Paul Monaghan on tue 8 apr 97
Monona Rossol has been alerting us to the dangers of Lead, Barium,
Antimony, etc., etc. but no one is paying any attention to the DHMO
being insidiously added to our clays and glazes.
I found the following information from the Coalition to Ban DHMO and
hope it raises our consciousness level.
Ban Dihydrogen Monoxide!
The Invisible Killer
Dihydrogen monoxide is colorless, odorless, tasteless, and kills
uncounted thousands of people every year. Most of these
deaths are caused by accidental inhalation of DHMO, but the dangers of
dihydrogen monoxide do not end there. Prolonged
exposure to its solid form causes severe tissue damage. Symptoms of DHMO
ingestion can include excessive sweating and
urination, and possibly a bloated feeling, nausea, vomiting and body
electrolyte imbalance. For those who have become
dependent, DHMO withdrawal means certain death.
is also known as hydroxl acid, and is the major component of acid
contributes to the "greenhouse effect."
may cause severe burns.
contributes to the erosion of our natural landscape.
accelerates corrosion and rusting of many metals.
may cause electrical failures and decreased effectiveness of
has been found in excised tumors of terminal cancer patients.
Contamination Is Reaching Epidemic Proportions!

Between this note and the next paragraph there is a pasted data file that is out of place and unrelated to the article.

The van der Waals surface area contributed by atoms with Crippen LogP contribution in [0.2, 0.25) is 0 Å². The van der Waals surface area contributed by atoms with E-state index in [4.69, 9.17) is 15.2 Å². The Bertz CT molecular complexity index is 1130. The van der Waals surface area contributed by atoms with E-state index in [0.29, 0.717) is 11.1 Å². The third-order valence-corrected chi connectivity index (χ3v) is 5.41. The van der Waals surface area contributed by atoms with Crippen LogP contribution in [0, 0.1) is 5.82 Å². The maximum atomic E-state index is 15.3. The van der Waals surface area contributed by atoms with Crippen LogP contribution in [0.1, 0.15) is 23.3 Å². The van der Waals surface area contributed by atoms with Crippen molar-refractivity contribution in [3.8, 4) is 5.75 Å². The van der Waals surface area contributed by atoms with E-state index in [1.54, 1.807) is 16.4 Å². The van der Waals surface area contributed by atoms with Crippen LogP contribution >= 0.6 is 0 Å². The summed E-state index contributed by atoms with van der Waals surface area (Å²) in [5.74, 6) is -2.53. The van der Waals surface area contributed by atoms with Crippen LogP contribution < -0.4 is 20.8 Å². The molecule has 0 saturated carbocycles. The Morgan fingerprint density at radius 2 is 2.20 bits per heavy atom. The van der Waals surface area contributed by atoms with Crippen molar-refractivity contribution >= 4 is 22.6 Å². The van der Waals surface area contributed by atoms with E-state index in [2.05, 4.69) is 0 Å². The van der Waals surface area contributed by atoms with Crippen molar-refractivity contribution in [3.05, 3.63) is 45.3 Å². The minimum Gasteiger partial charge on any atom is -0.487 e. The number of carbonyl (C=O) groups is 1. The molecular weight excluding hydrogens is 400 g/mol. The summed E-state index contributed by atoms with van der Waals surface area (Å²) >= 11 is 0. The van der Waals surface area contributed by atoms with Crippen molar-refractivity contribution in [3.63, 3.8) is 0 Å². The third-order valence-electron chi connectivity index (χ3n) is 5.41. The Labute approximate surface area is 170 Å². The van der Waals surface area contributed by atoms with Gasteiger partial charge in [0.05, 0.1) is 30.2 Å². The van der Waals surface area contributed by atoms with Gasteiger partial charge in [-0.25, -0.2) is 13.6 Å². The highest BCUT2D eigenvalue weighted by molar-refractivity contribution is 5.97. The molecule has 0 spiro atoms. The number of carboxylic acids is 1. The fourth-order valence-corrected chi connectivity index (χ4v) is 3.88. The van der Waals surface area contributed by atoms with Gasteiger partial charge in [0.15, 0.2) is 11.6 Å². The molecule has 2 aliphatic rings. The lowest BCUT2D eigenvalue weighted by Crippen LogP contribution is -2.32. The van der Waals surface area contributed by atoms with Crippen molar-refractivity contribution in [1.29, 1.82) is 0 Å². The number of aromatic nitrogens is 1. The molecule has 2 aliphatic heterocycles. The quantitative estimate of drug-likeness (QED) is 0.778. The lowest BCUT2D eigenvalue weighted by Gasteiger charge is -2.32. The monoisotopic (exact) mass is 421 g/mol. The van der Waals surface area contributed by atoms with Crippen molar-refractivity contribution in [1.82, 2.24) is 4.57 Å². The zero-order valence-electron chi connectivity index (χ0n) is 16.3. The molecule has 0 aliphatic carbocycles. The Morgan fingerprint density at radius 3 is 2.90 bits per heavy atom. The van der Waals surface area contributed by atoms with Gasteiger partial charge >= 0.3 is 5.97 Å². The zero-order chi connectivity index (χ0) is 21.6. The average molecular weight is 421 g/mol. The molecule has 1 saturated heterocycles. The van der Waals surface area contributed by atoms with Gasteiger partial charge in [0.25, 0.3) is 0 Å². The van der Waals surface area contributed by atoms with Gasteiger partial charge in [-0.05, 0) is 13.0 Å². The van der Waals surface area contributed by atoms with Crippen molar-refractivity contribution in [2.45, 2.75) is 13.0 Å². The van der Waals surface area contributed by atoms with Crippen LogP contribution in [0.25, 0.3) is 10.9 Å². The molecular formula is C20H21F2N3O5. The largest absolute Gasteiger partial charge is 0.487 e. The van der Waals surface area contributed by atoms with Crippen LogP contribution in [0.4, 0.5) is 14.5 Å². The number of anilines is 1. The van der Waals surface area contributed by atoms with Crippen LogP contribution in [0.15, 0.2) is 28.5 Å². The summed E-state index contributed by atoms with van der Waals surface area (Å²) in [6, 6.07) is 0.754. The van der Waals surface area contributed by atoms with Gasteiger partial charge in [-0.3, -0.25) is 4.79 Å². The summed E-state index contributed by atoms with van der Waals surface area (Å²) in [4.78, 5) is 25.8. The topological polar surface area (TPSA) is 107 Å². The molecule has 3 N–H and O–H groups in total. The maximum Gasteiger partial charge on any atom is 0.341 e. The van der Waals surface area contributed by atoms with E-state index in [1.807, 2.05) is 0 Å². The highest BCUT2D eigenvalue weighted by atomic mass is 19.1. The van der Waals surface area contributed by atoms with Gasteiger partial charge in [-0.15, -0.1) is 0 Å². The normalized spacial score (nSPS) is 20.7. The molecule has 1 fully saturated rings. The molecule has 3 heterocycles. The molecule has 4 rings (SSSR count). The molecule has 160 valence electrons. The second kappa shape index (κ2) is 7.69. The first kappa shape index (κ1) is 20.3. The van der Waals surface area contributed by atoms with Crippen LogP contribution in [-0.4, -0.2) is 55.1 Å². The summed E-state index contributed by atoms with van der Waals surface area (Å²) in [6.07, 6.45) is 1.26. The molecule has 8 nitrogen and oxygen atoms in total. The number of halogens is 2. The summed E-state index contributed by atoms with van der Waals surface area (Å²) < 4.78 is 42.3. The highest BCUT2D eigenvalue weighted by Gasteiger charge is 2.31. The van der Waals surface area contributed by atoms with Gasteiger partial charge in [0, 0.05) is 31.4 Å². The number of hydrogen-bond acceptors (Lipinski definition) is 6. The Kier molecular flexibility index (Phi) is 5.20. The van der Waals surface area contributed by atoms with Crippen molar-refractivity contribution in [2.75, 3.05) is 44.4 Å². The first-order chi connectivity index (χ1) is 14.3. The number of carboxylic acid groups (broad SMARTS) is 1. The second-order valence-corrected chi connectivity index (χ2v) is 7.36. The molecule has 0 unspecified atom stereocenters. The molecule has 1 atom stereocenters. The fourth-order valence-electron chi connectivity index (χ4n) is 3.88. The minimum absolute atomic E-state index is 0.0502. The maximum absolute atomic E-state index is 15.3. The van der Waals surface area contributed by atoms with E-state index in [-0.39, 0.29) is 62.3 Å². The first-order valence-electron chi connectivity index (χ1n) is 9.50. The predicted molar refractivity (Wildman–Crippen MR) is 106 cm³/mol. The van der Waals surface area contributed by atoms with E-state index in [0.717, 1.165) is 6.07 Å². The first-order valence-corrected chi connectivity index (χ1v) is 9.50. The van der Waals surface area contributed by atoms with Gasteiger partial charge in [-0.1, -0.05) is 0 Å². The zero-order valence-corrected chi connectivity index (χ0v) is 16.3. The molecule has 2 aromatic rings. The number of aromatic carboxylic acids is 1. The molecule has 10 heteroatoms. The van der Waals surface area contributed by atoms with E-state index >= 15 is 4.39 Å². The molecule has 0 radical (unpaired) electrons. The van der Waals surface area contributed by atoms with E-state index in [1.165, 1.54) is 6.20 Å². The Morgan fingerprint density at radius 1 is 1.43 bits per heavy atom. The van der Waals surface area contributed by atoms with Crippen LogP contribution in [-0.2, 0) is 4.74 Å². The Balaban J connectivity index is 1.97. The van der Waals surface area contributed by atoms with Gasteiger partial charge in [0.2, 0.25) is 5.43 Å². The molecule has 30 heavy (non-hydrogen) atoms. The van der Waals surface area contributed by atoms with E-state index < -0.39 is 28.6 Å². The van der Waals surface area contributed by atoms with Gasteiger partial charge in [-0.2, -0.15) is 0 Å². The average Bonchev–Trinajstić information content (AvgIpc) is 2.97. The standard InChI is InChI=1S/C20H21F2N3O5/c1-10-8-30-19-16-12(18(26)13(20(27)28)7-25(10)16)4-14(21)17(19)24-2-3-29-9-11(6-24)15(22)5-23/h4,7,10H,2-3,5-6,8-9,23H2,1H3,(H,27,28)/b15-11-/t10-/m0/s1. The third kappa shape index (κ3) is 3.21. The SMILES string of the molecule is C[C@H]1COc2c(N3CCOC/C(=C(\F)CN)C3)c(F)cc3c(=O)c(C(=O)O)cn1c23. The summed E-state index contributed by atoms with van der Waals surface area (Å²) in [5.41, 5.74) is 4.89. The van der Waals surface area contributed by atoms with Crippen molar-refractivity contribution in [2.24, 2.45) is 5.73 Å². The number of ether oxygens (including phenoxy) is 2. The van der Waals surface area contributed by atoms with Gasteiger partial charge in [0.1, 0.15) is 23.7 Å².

Quantities of dihydrogen monoxide have been found in almost every
stream, lake, and reservoir in America today. But the
pollution is global, and the contaminant has even been found in
Antarctic ice. DHMO has caused millions of dollars of
property damage in the midwest, and recently California.
Despite the danger, dihydrogen monoxide is often used:
as an industrial solvent and coolant.
in nuclear power plants.
in the production of styrofoam.
as a fire retardant.
in many forms of cruel animal research.
in the distribution of pesticides. Even after washing, produce
remains contaminated by this chemical.
as an additive in certain "junk-foods" and other food products.
Companies dump waste DHMO into rivers and the ocean, and nothing can be
done to stop them because this practice is still
legal. The impact on wildlife is extreme, and we cannot afford to ignore
it any longer!
The Horror Must Be Stopped!
The American government has refused to ban the production, distribution,
or use of this damaging chemical due to its
"importance to the economic health of this nation." In fact, the navy
and other military organizations are conducting experiments
with DHMO, and designing multi-billion dollar devices to control and
utilize it during warfare situations. Hundreds of military
research facilities receive tons of it through a highly sophisticated
underground distribution network. Many store large quantities
for later use.
It's Not Too Late!
Act NOW to prevent further contamination. Find out more about this
dangerous chemical. What you don't know can hurt
you and others throughout the world. Send email to firstname.lastname@example.org,
or a SASE to:
Coalition to Ban DHMO
211 Pearl St.
Santa Cruz CA, 95060
Ban Dihydrogen Monoxide! / The Coalition / email@example.com
This Data sheet should help in lieu of the MSDS if one is not available.
Dihydrogen monoxide (also known as hydric acid) is responsible for